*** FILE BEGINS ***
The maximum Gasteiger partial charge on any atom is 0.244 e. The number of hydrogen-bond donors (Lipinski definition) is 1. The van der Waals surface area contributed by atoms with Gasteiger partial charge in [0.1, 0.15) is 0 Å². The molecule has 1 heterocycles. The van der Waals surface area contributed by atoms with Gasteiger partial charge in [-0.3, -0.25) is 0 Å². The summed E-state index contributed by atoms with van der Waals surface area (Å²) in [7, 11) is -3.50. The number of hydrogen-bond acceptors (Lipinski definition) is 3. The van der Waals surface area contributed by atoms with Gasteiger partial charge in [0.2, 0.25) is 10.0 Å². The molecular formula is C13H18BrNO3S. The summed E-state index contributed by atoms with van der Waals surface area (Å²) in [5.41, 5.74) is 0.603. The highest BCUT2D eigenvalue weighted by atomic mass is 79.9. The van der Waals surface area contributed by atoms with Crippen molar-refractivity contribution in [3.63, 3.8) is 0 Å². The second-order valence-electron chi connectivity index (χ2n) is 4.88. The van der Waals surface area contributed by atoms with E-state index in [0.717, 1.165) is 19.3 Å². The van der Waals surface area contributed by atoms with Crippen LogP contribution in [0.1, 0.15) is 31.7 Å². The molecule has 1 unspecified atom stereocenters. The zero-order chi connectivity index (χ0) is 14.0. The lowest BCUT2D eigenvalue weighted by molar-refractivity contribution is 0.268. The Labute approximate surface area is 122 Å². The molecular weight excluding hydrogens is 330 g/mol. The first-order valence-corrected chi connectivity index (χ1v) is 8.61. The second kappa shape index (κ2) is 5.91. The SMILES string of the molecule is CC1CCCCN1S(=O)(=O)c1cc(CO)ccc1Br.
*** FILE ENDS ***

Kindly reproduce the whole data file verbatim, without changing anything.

The maximum Gasteiger partial charge on any atom is 0.244 e. The number of hydrogen-bond donors (Lipinski definition) is 1. The van der Waals surface area contributed by atoms with Gasteiger partial charge in [0.1, 0.15) is 0 Å². The molecule has 1 heterocycles. The van der Waals surface area contributed by atoms with Gasteiger partial charge in [-0.3, -0.25) is 0 Å². The summed E-state index contributed by atoms with van der Waals surface area (Å²) in [7, 11) is -3.50. The number of hydrogen-bond acceptors (Lipinski definition) is 3. The van der Waals surface area contributed by atoms with Gasteiger partial charge in [0.2, 0.25) is 10.0 Å². The molecular formula is C13H18BrNO3S. The summed E-state index contributed by atoms with van der Waals surface area (Å²) in [5.41, 5.74) is 0.603. The highest BCUT2D eigenvalue weighted by atomic mass is 79.9. The van der Waals surface area contributed by atoms with Crippen molar-refractivity contribution in [3.63, 3.8) is 0 Å². The second-order valence-electron chi connectivity index (χ2n) is 4.88. The van der Waals surface area contributed by atoms with E-state index in [0.717, 1.165) is 19.3 Å². The van der Waals surface area contributed by atoms with Crippen LogP contribution in [0.1, 0.15) is 31.7 Å². The molecule has 1 unspecified atom stereocenters. The zero-order chi connectivity index (χ0) is 14.0. The lowest BCUT2D eigenvalue weighted by molar-refractivity contribution is 0.268. The Labute approximate surface area is 122 Å². The molecular weight excluding hydrogens is 330 g/mol. The first-order valence-corrected chi connectivity index (χ1v) is 8.61. The second kappa shape index (κ2) is 5.91. The SMILES string of the molecule is CC1CCCCN1S(=O)(=O)c1cc(CO)ccc1Br.